The Association Between Persistent White-Matter Abnormalities and Repeat Injury After Sport-Related Concussion

Benjamin L. Brett, Yu Chien Wu, Sourajit M. Mustafi, Andrew J. Saykin, Kevin M. Koch, Andrew S. Nencka, Christopher C. Giza, Joshua Goldman, Kevin M. Guskiewicz, Jason P. Mihalik, Stefan M. Duma, Steven P. Broglio, Thomas W. McAllister, Michael A. McCrea, Timothy B. Meier

Research output: Contribution to journalArticlepeer-review

Abstract

Objective: A recent systematic review determined that the physiological effects of concussion may persist beyond clinical recovery. Preclinical models suggest that ongoing physiological effects are accompanied by increased cerebral vulnerability that is associated with risk for subsequent, more severe injury. This study examined the association between signal alterations on diffusion tensor imaging following clinical recovery of sport-related concussion in athletes with and without a subsequent second concussion. Methods: Average mean diffusivity (MD) was calculated in a region of interest (ROI) in which concussed athletes (n = 82) showed significantly elevated MD acutely after injury (<48 h), at an asymptomatic time point, 7 days post-return to play (RTP), and 6 months relative to controls (n = 69). The relationship between MD in the identified ROI and likelihood of sustaining a subsequent concussion over a 1-year period was examined with a binary logistic regression (re-injured, yes/no). Results: Eleven of 82 concussed athletes (13.4%) sustained a second concussion within 12 months of initial injury. Mean MD at 7 days post-RTP was significantly higher in those athletes who went on to sustain a repeat concussion within 1 year of initial injury than those who did not (p = 0.048; d = 0.75). In this underpowered sample, the relationship between MD at 7 days post-RTP and likelihood of sustaining a secondary injury approached significance [χ2(1) = 4.17, p = 0.057; B = 0.03, SE = 0.017; OR = 1.03, CI = 0.99, 1.07]. Conclusions: These preliminary findings raise the hypothesis that persistent signal abnormalities in diffusion imaging metrics at RTP following concussion may be predictive of a repeat concussion. This may reflect a window of cerebral vulnerability or increased susceptibility following concussion, though understanding the clinical significance of these findings requires further study.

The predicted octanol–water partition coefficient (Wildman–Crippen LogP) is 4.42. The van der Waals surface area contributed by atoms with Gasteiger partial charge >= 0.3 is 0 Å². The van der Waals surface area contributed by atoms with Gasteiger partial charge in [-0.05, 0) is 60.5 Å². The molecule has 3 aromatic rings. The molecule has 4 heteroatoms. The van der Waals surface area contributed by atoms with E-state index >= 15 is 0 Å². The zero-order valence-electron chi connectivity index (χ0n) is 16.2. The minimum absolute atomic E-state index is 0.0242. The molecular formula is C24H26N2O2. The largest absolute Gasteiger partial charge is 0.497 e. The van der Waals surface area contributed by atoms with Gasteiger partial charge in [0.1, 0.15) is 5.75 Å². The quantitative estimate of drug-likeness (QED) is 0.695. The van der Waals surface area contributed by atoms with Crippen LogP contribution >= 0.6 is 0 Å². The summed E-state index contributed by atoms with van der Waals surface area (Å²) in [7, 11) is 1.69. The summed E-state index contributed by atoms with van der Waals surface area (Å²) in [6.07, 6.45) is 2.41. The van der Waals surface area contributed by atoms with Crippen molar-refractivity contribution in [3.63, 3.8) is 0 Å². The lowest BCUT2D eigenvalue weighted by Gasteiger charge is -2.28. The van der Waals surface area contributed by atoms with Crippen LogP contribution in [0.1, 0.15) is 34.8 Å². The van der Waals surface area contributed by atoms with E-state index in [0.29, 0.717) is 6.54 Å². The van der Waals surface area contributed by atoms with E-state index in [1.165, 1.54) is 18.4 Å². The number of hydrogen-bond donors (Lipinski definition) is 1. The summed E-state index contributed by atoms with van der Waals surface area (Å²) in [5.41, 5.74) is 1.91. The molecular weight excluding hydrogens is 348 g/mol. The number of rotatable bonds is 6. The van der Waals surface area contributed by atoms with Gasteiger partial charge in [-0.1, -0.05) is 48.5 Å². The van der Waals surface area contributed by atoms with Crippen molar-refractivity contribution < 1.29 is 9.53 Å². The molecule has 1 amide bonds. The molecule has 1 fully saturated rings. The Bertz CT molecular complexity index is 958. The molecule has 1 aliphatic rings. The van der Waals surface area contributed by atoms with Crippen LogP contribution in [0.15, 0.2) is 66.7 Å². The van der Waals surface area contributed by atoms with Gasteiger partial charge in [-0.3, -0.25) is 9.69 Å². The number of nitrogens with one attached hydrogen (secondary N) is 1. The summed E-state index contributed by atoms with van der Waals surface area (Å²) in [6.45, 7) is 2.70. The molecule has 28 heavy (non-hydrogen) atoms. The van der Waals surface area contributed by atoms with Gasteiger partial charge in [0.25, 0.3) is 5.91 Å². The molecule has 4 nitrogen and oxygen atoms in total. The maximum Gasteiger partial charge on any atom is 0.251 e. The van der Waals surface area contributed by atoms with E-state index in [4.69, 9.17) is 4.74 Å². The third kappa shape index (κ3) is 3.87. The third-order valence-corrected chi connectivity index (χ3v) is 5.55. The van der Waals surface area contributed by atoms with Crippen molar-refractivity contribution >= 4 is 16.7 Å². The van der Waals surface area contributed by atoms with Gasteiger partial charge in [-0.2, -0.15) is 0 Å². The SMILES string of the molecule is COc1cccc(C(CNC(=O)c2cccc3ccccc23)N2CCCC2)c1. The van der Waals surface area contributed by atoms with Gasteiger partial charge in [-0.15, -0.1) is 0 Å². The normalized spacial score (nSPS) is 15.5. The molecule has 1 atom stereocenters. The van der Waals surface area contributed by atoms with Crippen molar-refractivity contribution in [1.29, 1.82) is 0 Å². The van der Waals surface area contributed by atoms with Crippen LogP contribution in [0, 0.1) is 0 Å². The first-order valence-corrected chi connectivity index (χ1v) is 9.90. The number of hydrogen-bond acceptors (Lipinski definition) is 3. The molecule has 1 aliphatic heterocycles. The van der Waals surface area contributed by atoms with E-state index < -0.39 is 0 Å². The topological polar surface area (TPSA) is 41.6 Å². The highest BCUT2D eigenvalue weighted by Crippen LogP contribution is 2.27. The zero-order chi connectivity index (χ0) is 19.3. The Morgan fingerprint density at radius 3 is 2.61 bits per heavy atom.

Original languageEnglish (US)
Article number1345
JournalFrontiers in Neurology
Volume10
DOIs
StatePublished - Jan 21 2020

Keywords

  • CARE
  • diffusion tensor imaging
  • head injury
  • mTBI
  • sport-related concussion
  • white matter

ASJC Scopus subject areas

  • Neurology
  • Clinical Neurology

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